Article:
What can you do with a documentary photography degree?

From photo-journalism to documentary filmmaking, cinematography to photography, degrees that fall under the Media Arts banner like Documentary Photography can lead you down an array of interesting career paths. You could even end up making a real difference, by drawing awareness to a cause or inspiring others.  

Remember Super Size Me? The 2004 documentary film served up a public nutrition debate that has since been picked up by the likes of Jamie Oliver and Michelle Obama, and saw McDonald’s remove the ‘super size’ option from its menu within six weeks of it hitting cinemas.

That’s the kind of impact that documentaries can have, and the kind of agenda-setting films that Plymouth’s department of Media Arts hopes that graduates of its Documentary Photography degree will produce.  

Top-of-the-range equipment and facilities (including a cinema) and a course remit that allows students the opportunity to scout out their own interests means that a host of untold stories will be brought to the screen. Students will learn everything from basic camera operating to filming two self-directed pieces in the final year, finishing up with their own online portfolio. Budding filmmakers also have the chance to collaborate with experienced documentarians – a benefit of the faculty’s links with the BBC, ITV and the Royal Television Society.  

Meet three University of Plymouth graduates whose careers are taking off:

Danny Cooke

As a freelance cameraman, Danny has been to some of the earth’s more desolate places. His 2014 film Postcards from Pripyat recorded the haunting landscape around the Chernobyl nuclear explosion site. Danny used a camera mounted in a drone to show the area from the air for the very first time. It had seven million views on Vimeo in its first week and was shown on US TV channel CBS.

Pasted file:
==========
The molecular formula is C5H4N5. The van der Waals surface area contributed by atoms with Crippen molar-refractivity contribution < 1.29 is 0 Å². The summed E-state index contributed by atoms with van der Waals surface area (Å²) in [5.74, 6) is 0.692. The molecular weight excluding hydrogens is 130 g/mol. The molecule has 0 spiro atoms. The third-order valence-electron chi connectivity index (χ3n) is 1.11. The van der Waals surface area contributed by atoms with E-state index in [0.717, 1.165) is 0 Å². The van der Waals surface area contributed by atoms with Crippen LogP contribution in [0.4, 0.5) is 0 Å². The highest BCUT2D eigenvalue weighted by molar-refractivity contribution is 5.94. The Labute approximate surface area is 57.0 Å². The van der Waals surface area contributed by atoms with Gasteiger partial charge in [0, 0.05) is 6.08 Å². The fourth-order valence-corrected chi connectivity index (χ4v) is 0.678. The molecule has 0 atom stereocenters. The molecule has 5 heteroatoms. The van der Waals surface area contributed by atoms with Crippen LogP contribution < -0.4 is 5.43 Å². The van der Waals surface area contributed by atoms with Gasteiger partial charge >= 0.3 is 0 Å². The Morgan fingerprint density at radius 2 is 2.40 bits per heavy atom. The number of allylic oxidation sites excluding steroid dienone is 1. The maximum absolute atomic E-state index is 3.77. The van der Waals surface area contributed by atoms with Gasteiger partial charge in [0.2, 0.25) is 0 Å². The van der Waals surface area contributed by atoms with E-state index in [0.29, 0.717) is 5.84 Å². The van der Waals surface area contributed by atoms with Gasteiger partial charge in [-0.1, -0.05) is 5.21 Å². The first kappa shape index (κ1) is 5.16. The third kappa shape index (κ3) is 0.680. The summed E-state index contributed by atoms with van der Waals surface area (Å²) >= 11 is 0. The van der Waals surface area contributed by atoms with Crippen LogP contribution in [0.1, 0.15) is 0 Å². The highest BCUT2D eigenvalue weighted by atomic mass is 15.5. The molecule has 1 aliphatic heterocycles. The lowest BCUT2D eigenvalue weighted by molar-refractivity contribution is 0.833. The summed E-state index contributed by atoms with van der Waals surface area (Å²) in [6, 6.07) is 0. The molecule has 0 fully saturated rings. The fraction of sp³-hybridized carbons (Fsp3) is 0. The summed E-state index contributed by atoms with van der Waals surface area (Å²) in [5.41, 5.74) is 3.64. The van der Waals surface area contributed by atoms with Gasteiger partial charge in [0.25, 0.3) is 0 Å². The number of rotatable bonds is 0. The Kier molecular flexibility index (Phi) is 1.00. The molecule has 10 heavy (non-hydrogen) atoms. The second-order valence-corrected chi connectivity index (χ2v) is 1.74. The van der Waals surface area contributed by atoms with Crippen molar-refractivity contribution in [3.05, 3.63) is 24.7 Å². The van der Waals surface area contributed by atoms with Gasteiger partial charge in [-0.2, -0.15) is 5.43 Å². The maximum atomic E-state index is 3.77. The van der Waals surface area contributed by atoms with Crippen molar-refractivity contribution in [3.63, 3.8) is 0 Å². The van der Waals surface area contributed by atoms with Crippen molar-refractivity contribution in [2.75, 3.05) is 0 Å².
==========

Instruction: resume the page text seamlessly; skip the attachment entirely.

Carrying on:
“The beauty of being a filmmaker is that each client and job is a different experience and requires a unique approach, all of which test my skills and passions whilst practising a craft that I love.” he says.

Alex Nicol

Alex was nominated for a national award by the Royal Television Society, thanks to his in-depth look at the legal wranglings over river access in the UK. Its titles Wars on the Moors goes some way to hint how much more dramatic the topic is that it might at first seem.

The nomination built on his success winning a regional award, at which he commented: “During my time at University of Plymouth I thoroughly enjoyed the freedom and ability to express myself through different mediums...Winning this award has made me reflect on how much time and energy was spent in the creation of the documentary.”

Sian Davey

Documentary comes in many shapes and forms – not just film. Sian Davey’s moving book Looking for Alice is a photographic record of Sian’s daughter who suffers with Downs Syndrome. The book starts when Alice is a year old and covers three years of her development in quiet, intimate moments. It garnered Sian success in the New York Photo Awards and the Lens Culture Emerging Talents Award. She was also named Best Emerging Photographer at the Pingyao International Photography Festival.

"The level of praise for my book has taken me completely by surprise, but my development as a photographer has largely been down to the quality of teaching at Plymouth,” she says.